One day, I took a walk in the early spring, listening to Pet Sounds by the Beach Boys and taking in the reality that the winter was finally truly over. It’s hard to say whether it was the ethereal quality to the music, the lyrical content relating to mental heath, or simply the good weather, but I felt better, overall, from that point onward.
It wasn’t so simple as this, really… and yet it was.
With my mind calmed, it would only be a matter of time before my body would fall apart. The physical fatigue that had set in after COVID was only getting worse. I was starting to get tired in ways I never had been before, and when it felt like I had no reason to be. In May, I had a strange isolated episode of heart palpitations that really scared me, but all the tests came back negative. From that point onward, my tolerance for exercise slowly decreased and my overall heart rate skyrocketed. Within a few weeks, I couldn’t stand for more than 5-10 minutes without feeling like I was going to pass out. All the blood would pool in my legs. It affected every part of me: my heart, my lungs, my brain, my bladder. I couldn’t drive to work, because the strain of driving was too much and if I did it for too long I would start to black out.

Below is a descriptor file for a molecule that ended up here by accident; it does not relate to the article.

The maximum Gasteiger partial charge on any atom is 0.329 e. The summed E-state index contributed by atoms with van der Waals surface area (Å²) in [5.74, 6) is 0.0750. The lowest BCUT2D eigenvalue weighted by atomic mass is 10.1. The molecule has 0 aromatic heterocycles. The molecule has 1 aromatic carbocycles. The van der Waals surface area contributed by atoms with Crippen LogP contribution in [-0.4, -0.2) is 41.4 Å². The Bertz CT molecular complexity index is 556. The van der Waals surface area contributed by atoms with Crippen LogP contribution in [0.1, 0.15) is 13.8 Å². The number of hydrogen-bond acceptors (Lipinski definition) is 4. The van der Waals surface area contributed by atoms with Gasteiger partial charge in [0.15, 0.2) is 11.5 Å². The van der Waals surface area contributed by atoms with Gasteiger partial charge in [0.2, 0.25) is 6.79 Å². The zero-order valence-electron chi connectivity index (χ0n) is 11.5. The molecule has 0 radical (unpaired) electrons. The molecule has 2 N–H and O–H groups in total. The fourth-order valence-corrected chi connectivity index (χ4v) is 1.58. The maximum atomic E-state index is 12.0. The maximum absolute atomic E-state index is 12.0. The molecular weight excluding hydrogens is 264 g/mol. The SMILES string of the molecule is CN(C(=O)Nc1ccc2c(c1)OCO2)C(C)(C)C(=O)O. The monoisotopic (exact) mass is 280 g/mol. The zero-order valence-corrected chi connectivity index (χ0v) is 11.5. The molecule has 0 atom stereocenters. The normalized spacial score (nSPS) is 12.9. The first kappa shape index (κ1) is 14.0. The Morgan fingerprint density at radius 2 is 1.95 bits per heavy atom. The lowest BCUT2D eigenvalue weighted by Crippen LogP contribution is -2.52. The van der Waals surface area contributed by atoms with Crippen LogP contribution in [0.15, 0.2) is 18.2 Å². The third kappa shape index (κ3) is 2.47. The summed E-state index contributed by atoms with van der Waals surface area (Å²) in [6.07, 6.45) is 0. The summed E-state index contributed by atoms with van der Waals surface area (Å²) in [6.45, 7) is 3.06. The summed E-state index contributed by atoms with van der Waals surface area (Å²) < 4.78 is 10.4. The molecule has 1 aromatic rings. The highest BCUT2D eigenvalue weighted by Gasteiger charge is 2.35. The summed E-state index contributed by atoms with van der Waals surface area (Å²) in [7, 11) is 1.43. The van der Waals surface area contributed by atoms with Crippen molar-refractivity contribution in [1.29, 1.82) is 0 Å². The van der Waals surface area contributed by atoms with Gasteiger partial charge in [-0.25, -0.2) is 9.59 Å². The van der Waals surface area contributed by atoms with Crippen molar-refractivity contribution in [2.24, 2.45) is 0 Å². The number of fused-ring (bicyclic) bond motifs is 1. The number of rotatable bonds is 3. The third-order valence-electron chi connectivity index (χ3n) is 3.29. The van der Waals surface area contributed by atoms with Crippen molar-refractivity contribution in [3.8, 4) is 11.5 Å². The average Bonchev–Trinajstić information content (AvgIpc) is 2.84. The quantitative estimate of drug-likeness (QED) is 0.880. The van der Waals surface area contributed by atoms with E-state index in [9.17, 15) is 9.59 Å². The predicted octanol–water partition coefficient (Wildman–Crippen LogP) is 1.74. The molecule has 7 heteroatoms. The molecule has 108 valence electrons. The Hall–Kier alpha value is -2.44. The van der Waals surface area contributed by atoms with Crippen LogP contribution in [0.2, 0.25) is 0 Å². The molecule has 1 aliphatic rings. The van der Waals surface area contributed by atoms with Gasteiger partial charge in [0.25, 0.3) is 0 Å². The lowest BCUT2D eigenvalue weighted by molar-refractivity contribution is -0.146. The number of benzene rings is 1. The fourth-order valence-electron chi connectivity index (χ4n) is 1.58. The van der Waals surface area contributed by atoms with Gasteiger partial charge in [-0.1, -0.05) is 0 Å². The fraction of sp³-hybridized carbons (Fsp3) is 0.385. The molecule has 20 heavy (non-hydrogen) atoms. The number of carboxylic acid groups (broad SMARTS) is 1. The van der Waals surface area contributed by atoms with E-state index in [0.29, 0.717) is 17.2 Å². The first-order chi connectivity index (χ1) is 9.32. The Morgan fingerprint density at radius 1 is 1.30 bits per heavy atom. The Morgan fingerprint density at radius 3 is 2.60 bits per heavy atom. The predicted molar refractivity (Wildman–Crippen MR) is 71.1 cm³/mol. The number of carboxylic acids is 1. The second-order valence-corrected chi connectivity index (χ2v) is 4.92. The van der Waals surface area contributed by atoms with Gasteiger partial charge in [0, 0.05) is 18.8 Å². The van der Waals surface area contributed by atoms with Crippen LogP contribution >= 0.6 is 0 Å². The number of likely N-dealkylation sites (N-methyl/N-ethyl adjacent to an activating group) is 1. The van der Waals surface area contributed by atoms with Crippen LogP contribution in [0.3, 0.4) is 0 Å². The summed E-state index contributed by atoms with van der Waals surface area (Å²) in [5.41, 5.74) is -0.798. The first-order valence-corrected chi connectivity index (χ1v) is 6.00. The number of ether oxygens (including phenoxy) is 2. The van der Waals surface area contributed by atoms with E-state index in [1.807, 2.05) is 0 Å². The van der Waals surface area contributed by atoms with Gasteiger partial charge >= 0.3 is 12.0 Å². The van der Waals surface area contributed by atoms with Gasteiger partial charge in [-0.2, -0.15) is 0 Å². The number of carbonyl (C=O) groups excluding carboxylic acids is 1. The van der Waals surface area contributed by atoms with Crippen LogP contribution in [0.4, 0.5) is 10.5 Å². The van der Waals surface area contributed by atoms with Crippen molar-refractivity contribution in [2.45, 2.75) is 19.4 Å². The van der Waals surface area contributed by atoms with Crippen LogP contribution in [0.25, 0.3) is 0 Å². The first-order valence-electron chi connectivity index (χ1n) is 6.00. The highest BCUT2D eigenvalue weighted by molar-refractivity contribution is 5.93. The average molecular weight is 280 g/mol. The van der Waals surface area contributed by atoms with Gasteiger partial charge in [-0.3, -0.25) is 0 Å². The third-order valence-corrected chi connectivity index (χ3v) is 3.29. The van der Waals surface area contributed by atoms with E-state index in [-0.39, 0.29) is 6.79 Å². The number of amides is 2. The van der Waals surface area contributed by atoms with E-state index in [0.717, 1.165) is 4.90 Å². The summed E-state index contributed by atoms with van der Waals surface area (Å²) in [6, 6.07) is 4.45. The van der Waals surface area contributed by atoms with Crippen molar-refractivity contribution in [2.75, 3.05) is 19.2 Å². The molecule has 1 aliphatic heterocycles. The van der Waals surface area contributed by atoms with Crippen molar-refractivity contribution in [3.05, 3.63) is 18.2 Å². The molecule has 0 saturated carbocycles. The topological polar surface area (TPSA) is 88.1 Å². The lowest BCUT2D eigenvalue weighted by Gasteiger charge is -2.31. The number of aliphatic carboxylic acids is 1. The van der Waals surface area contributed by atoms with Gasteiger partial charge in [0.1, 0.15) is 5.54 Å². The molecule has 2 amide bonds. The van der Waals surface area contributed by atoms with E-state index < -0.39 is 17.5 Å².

I had no idea what was wrong with me, but I was starting to suspect. Tests kept coming back negative for the big bad things, which was good, but it meant no answers for me. I was getting desperate, because even though the medication I’d been prescribed to handle my high blood pressure was helping regulate my symptoms, it was still affecting my daily life. It felt like medical professionals were writing me off as a “nothing I can do” case. So, I reached out to my rheumatologist near my hometown an hour and a half away and drove all the way out there. I knew he was the kind of physician who knew what he was doing and respects patients, and he gave me the diagnosis that I had been expecting: Postural Orthostatic Tachycardia Syndrome, or POTS, on top of Ehlers-Danlos Syndrome, or EDS. At this point, doctors started to take me more seriously. I stopped hearing about how it’s “probably just anxiety” or “dehydration.”